Medals: 12
Projects: 2


Make it work; make it better.


« Reply #5 - Posted 2006-02-23 16:59:28 »

There is an article which gives a good description of how Carmack did it with UDP in Quake 3.

http://www.bookofhook.com/Article/GameDevelopment/TheQuake3NetworkingModel.html

Offline Herkules

Senior Member




Friendly fire isn't friendly!


« Reply #6 - Posted 2006-02-23 20:36:48 »

There is an article which gives a good description of how Carmack did it with UDP in Quake 3.

http://www.bookofhook.com/Article/GameDevelopment/TheQuake3NetworkingModel.html

.... which IMHO sucks and is hardly playable on the internet. Don't glorify everything just bc. Carmack said it.

OTOH, it is a quite unique and somehow brilliant approach fitting very well into the general Quake theme of using max. resources. Tight gameloop, max CPU, max bandwidth ....

HARDCODE    --     DRTS/FlyingGuns/JPilot/JXInput  --    skype me: joerg.plewe
Offline sunsett

Senior Member




ribbit!


« Reply #7 - Posted 2006-02-23 21:42:50 »

Herkules, tell us how your really feel about it. :-p

I don't think there's anything hideously wrong with going that route, obviously it worked for its purposes.  I personally think it's a dreadful waste of bandwidth when there are more elegant solutions that give all the benefits and none of the problems associated with that.

That's what I love about JGN, you could go the BULLET route, the Q3 route, the standard TCP and UDP route, or any other way your programming heart desires. *sigh*

Smiley

-Matt Hicks
Offline kevglass

JGO Kernel


Medals: 85
Projects: 25


Coder, Trainee Pixel Artist, Game Reviewer


« Reply #8 - Posted 2006-02-23 22:28:51 »

Q3 plays alright across the internet - even from the US to the UK. The protocol sucks a bit because its bandwidth heavy but then thats the choice they made to make the game playable online quickly. There are many solutions to this sort of problem, most of the game specific.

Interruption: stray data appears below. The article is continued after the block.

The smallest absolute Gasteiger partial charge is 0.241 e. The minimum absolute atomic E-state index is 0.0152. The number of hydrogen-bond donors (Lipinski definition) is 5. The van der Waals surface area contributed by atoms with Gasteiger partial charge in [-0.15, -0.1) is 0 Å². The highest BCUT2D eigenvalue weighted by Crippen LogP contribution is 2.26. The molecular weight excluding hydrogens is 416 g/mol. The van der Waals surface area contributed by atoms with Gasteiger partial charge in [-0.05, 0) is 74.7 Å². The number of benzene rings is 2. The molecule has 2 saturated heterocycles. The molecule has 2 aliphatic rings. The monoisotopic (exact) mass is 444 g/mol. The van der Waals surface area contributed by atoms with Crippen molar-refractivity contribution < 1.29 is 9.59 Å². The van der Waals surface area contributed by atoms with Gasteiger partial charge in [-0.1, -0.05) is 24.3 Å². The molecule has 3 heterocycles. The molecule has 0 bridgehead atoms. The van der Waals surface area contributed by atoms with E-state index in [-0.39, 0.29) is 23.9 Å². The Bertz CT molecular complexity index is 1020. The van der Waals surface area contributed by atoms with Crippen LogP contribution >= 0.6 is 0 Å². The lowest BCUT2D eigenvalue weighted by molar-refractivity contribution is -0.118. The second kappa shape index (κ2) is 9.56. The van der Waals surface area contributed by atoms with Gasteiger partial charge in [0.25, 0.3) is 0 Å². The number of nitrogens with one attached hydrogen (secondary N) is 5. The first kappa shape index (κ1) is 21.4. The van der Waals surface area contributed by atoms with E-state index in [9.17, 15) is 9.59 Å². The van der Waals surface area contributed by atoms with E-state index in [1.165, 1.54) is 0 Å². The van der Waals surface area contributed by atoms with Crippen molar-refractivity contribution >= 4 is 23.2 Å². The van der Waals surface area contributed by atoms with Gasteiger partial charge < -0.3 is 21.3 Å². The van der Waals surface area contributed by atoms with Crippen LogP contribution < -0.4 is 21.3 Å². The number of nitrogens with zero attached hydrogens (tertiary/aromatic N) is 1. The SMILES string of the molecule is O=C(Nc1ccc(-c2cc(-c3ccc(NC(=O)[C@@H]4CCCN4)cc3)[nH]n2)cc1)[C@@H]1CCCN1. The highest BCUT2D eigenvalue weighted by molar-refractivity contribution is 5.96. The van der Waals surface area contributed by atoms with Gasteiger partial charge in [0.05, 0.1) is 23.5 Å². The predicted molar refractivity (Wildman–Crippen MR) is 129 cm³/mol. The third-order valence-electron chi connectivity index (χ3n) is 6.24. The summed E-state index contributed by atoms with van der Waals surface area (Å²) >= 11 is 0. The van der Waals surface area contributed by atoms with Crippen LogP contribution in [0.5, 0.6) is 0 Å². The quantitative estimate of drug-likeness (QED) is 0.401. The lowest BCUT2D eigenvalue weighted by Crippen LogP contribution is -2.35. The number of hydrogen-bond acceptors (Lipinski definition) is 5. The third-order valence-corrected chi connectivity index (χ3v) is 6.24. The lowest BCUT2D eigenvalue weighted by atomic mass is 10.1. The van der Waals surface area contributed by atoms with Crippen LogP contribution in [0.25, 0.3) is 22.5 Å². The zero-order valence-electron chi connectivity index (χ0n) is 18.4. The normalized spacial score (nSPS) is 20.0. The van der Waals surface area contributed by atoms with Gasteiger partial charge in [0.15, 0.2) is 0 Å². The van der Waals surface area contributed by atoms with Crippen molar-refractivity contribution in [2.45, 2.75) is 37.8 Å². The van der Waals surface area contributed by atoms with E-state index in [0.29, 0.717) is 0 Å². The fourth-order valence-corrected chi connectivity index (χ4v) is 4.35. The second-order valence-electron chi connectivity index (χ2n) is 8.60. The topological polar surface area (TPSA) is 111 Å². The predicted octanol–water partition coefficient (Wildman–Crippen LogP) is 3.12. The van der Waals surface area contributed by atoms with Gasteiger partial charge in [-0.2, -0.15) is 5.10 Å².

Personally, I still think theres a kinda elegance in the what Herk did with flying guns (all that resolution on the client stuff without worrying about out of sync players).

Quote
That's what I love about JGN, you could go the BULLET route, the Q3 route, the standard TCP and UDP route, or any other way your programming heart desires. *sigh*

I'm not sure JGN actually gives you much towards any of these other than a light weight wrapping round the standard Java networking APIs which IMO are pretty good anyway, looking at the feature list on the JGN Wiki that is. Being at the level it is means it remains nice and flexible but of course at the same means it doesn't actually get you that much closer to game networking. [Quite interested to know what the JGN "distributed object model" is - couldn't find any reference in the code to it]

Headquarter on the other hand ties you in to a specific type of networking but abstracts away alot of the irritations with setting up and mainitaing network synchronisaiton.

As to the actual question posed that was meant to be being answered before it turned into yet another advert for JGN:

If you're going to have lots of players then NIO makes sense. Otherwise you don't *have* to use it. It is newer and meant to be slightly faster due to the use of channels/buffers but its been shown to be buggy in a bunch of corner cases and non-tested platforms. You can actually use stream.available() to provide yourself a non-blocking style implementation using standard IO but the mutliple threads route is better.

Indicently, you might find using a string based protocol isn't really that great later on. You could consider using DataInputStream and DataOutputStream to send typed data back and forth.

Kev

Offline sunsett

Senior Member




ribbit!


« Reply #9 - Posted 2006-02-23 22:40:33 »

Apologies on too much advertising for JGN...just really trying to push to 1) get some good feedback about it, 2) get more people looking at and using it, and 3) hopefully get people to realize that if we collaborate on a single project (even if it's not JGN) for networking I think we can accomplish more for less cost to us as developers.  I will however curb my desire to point it out in every networking thread from now on though. Wink

Well, as for JGN being a light weight wrapper, it is intentionally designed that way.  However, I do have convenience classes for Client/Server architecture, Peer-to-Peer, and even a sample registry system for servers to register to and clients to request a server list from.  These are built on top of the basic design structure and provide more specific solutions for people that want to focus on a specific style of networking.  I intend to provide more of the convenience layers in the future, I just need more insight as to what people would like to have.